Bonjour! This week I am in Paris at the LoRaWAN World Expo, where the LoRa Alliance invited me to give a talk about open infrastructure.
One of my goals while I’m here this week was to find out what UnaBiz, the company that purchased Sigfox’s assets out of receivership earlier this year, plans to do with those assets. So I sat down with Philippe Chiu, the co-CEO and co-founder of UnaBiz, to find out.
At the time of the purchase, UnaBiz co-founder Henri Bong said the company planned to use the Sigfox assets to strive toward some kind of “LPWAN convergence.”
As it turns out, Bong wasn’t talking about a radio convergence between LoRa and Sigfox’s proprietary protocol. In fact, the company is trying to create an abstraction layer on top of different LPWANs to give clients the connectivity they need for specific projects based on the available coverage, the cheapest price and, eventually, other variables that might matter for businesses.
Already UnaBiz has customers that have built out sensor networks using a combination of LoRaWAN and Cat-M networks. Because UnaBiz makes its devices, is able to provide connectivity, and can wrap all of these things up into an application or other “solution” for a customer, it can easily rely upon multiple different types of networking technologies to build out the needed use case.
In the case of Nicigas, a Japanese customer, about 90% of the more than 800,000 sensors it’s deployed are on a Sigfox network, while the remaining 10% use a Cat-M network because there’s no Sigfox coverage in those locations. Chiu says the customer is paying 9X more for devices and connectivity for the cellular option, but at least by using both networks the cost for the overall deployment remains manageable.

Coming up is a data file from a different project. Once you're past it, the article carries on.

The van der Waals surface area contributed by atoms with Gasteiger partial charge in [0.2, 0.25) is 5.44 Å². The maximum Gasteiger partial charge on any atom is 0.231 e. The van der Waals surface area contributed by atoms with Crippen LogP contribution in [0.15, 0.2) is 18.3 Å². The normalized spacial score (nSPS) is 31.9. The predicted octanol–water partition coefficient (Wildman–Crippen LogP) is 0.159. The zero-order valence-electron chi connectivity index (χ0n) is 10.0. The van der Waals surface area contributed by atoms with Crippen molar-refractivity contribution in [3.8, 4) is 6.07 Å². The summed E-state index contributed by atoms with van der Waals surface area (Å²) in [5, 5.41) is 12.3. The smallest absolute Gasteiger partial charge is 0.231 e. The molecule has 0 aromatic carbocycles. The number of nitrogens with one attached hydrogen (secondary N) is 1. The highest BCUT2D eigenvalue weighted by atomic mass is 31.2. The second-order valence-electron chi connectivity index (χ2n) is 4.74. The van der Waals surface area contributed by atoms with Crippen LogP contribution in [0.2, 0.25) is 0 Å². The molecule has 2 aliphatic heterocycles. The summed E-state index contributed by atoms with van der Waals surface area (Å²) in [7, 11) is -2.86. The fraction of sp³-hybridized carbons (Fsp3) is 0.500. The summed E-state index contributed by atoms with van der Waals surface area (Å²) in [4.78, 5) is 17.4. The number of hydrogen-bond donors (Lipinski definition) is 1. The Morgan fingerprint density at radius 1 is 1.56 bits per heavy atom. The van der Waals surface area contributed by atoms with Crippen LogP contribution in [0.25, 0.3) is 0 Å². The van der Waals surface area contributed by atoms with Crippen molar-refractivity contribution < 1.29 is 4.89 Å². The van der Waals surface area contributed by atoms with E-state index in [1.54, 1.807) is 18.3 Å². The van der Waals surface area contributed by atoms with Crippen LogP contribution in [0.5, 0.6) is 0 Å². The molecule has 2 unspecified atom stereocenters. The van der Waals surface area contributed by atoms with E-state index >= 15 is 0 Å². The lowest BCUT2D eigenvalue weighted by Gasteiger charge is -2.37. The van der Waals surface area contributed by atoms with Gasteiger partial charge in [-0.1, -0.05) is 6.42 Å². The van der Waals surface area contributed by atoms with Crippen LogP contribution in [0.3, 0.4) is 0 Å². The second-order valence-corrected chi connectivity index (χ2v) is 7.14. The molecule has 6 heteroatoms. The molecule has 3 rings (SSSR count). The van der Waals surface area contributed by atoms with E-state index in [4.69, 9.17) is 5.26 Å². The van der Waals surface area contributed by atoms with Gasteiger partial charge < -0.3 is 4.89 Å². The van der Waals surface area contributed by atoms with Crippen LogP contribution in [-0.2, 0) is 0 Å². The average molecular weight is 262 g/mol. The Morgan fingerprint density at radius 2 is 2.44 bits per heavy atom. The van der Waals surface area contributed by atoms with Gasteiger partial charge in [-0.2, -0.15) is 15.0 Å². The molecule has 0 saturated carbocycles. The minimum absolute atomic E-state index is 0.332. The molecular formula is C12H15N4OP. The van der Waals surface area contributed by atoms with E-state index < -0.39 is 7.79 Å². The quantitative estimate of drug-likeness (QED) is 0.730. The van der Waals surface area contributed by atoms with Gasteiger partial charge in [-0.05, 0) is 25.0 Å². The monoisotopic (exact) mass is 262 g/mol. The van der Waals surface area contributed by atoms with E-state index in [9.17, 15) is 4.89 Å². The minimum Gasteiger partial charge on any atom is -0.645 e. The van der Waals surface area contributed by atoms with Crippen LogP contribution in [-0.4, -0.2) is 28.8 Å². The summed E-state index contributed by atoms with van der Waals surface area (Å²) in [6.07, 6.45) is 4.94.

Like me, Chiu is attuned to the costs of connectivity and what those costs mean when it comes to our ability to connect millions of devices to the internet. The founding goal for UnaBiz was to get to what he calls massive IoT by reducing the costs associated with both the devices and the connectivity. He plans to focus on the cloud side as well.
If a customer chooses cellular connectivity today, as opposed to LoRaWAN or Sigfox, they are looking at higher costs for the modem inside the sensor or device as well as higher ongoing connectivity costs. And in addition to the connectivity and hardware costs, any connected device maker or owner has to pay for the data sent and likely stored in the cloud.
Chiu thinks UnaBiz has the ability to build cheaper and more efficient cloud platforms for connected devices. As he noted to me, it has already built cheaper devices and sensors using Sigfox, LoRaWAN, and other networking technologies, and is striking deals to lower connectivity costs as much as it can. He believes that customers don’t care which LPWAN they use, that they just want to get something online at a cost that makes sense.
I agree. The people trying to monitor their crops or build parking tracking networks aren’t religious about which technology they use. If a vendor can package up good tech and make different networks look and behave the same when provisioning and managing devices on the networks, then customers shouldn’t care.
With the Sigfox assets, UnaBiz can now sell Sigfox alongside other LPWAN technologies, and can even help other Sigfox network operators add more networks to their portfolios. Under the original Sigfox business, any network provider that wanted to sell Sigfox connectivity could only do so exclusively.
I went into this event thinking LoRaWAN would supplant Sigfox technology, but after listening to how much love device makers and even users at the show had for Sigfox, it’s clear that there’s demand for Sigfox — and that a heterogeneous network strategy might work. I heard from half a dozen people how much easier it is to build for Sigfox and get devices up and running compared with LoRaWAN (and this was at a LoRa Alliance event).
And since technology has always been about hiding complexity under a layer of abstraction, I figure that maybe it’s time that sort of trick came to the networking world.
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